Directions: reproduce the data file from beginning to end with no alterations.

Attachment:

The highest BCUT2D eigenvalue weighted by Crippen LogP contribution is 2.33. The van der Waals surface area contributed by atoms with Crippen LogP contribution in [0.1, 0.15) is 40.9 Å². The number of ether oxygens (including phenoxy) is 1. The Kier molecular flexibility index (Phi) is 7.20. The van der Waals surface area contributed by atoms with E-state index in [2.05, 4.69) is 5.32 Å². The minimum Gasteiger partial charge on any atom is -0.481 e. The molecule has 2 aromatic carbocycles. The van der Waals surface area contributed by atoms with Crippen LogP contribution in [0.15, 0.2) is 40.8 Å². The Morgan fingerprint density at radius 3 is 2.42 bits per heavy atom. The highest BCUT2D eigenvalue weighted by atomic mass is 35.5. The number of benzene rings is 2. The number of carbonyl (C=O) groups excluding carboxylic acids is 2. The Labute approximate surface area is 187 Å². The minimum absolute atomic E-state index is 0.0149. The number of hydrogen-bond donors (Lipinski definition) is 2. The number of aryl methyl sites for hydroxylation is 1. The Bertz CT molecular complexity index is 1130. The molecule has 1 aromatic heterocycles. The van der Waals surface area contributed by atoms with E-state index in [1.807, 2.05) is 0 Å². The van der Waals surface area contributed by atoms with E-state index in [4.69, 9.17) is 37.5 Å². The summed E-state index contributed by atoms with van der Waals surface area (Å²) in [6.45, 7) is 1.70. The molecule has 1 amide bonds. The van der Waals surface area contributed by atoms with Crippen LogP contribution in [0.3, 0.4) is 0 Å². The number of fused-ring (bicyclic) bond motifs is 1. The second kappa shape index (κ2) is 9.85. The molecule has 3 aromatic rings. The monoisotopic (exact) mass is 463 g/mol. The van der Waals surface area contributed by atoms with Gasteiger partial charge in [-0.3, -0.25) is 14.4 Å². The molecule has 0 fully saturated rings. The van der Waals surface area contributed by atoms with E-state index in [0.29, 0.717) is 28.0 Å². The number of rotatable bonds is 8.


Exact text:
The highest BCUT2D eigenvalue weighted by Crippen LogP contribution is 2.33. The van der Waals surface area contributed by atoms with Crippen LogP contribution in [0.1, 0.15) is 40.9 Å². The number of ether oxygens (including phenoxy) is 1. The Kier molecular flexibility index (Phi) is 7.20. The van der Waals surface area contributed by atoms with E-state index in [2.05, 4.69) is 5.32 Å². The minimum Gasteiger partial charge on any atom is -0.481 e. The molecule has 2 aromatic carbocycles. The van der Waals surface area contributed by atoms with Crippen LogP contribution in [0.15, 0.2) is 40.8 Å². The Morgan fingerprint density at radius 3 is 2.42 bits per heavy atom. The highest BCUT2D eigenvalue weighted by atomic mass is 35.5. The number of benzene rings is 2. The number of carbonyl (C=O) groups excluding carboxylic acids is 2. The Labute approximate surface area is 187 Å². The minimum absolute atomic E-state index is 0.0149. The number of hydrogen-bond donors (Lipinski definition) is 2. The number of aryl methyl sites for hydroxylation is 1. The Bertz CT molecular complexity index is 1130. The molecule has 1 aromatic heterocycles. The van der Waals surface area contributed by atoms with E-state index in [1.807, 2.05) is 0 Å². The van der Waals surface area contributed by atoms with E-state index in [4.69, 9.17) is 37.5 Å². The summed E-state index contributed by atoms with van der Waals surface area (Å²) in [6.45, 7) is 1.70. The molecule has 1 amide bonds. The van der Waals surface area contributed by atoms with Crippen LogP contribution in [0.3, 0.4) is 0 Å². The number of fused-ring (bicyclic) bond motifs is 1. The second kappa shape index (κ2) is 9.85. The molecule has 3 aromatic rings. The monoisotopic (exact) mass is 463 g/mol. The van der Waals surface area contributed by atoms with Gasteiger partial charge in [-0.3, -0.25) is 14.4 Å². The molecule has 0 fully saturated rings. The van der Waals surface area contributed by atoms with E-state index in [0.29, 0.717) is 28.0 Å². The number of rotatable bonds is 8.